Thermostats and jet engines seem worlds apart, but they're the wind beneath Honeywell International's wings. More than a century old, the company is a diverse industrial conglomerate with four segments; the largest are Automation and Control Solutions (ACS -- making HVAC and manufacturing process products) and Aerospace (turbo engines and flight safety and landing systems). Additional segments include Performance Materials and Technologies (PMT, formerly Honeywell Specialty Materials, thermal switches, fibers, and chemicals) and Transportation Systems (engine boosting systems and brake materials). The US government accounts for about 12% of revenue (primarily Aerospace).
Honeywell has approximately 1,300 manufacturing, research, and sales offices and facilities; more than 40% of its products are manufactured in Asia and Europe, and the US represents about 60% of sales. Other key international markets are Canada and Latin America.
Honeywell's segments include Automation and Control Solutions (ACS; 42% of total sales), Aerospace (32%), Performance Materials and Technologies (PMT; 16%), and Transportation Systems (9%).
Honeywell has enjoyed three straight years of unprecedented growth. Its revenues rose by 3% from $36.5 billion to $37.8 billion in 2012. Its net income surged by 42% from $2.1 billion in 2011 to $2.9 billion in 2012. Both these totals represented historic milestones for the company.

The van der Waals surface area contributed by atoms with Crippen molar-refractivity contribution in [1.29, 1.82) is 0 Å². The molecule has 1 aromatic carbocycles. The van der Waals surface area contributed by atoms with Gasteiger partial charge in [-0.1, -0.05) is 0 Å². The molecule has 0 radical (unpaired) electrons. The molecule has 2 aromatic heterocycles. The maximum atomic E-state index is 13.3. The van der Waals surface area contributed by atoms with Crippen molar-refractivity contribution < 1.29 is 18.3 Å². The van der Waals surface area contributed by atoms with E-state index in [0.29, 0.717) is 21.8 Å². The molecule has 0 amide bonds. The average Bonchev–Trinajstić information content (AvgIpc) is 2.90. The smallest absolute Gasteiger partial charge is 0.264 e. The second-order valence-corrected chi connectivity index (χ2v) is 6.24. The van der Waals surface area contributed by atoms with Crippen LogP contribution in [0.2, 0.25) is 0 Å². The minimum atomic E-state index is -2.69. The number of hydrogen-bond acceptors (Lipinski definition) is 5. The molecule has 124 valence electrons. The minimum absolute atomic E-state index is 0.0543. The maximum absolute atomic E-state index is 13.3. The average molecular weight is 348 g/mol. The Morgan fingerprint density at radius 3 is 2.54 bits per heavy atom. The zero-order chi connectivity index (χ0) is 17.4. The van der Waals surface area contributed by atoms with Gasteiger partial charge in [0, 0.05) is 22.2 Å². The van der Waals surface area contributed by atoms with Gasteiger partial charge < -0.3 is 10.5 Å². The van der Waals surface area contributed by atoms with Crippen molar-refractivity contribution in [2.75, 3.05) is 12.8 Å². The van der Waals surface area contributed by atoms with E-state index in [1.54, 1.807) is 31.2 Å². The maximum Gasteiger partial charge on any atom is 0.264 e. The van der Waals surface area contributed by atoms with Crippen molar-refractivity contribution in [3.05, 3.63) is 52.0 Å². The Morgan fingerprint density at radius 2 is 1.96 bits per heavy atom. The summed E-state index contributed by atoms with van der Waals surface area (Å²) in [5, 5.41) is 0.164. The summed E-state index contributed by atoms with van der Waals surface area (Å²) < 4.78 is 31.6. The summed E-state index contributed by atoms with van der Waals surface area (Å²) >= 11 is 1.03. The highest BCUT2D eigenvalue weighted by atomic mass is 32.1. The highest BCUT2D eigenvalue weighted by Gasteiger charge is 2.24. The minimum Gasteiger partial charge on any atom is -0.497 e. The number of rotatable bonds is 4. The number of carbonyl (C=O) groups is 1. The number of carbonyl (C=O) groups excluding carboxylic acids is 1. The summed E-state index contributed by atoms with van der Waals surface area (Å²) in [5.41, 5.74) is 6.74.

The revenue growth was driven by a 9% spike in PMT sales, a 5% jump in Aerospace sales, and a 2% increase in ACS sales, due to acquisitions and organic growth. The rise in net income was the result of lower sales, general, and administrative expenses coupled with the higher revenue growth.
For all its segments Honeywell is focusing on several issues and initiatives, including expanding in such emerging area as China, India, Eastern Europe, Latin America, and the Middle East; managing raw material costs through hedging; staying alert for liquidity issues among suppliers and customers; and controlling costs related to asbestos and environmental matters. Honeywell's strategy for this growth includes both acquisitions and the divestiture of under-performing units.
In mid-2013 Honeywell acquired RAE Systems for $340 million. RAE Systems makes intelligent gas and radiation detection systems that allow for real-time safety and security threat detection. Months later, Honeywell purchased Intermec, a maker of bar code scanners, RFID readers, mobile and fixed vehicle computers, printers, and label media, for $600 million. Both companies will be integrated into Honeywell Analytics, a part of Honeywell Life Safety in Honeywell Automation and Control Solutions.
Honeywell made several acquisitions in 2012 that expanded its energy product portfolio. It picked up INNCOM, a software maker catering to the lodging, health care, and education sectors. Shortly after, it obtained a 70% stake in Thomas Russell, a manufacturer of natural gas processing equipment, for $525 million. It also purchased Saia-Burgess Controls, a provider of building controls technology, for $130 million
in 2011 sold its Consumer Products Group (CPG) for nearly $1 billion in cash to private New Zealand-based investment firm Rank Group Limited. CPG housed well-known automotive brands such as FRAM filters, Prestone antifreeze, and Autolite spark plugs. Also in 2011 ACS sold its less promising Automotive on Board sensors portfolio, part of its sensing and control business, to Sensata Technologies.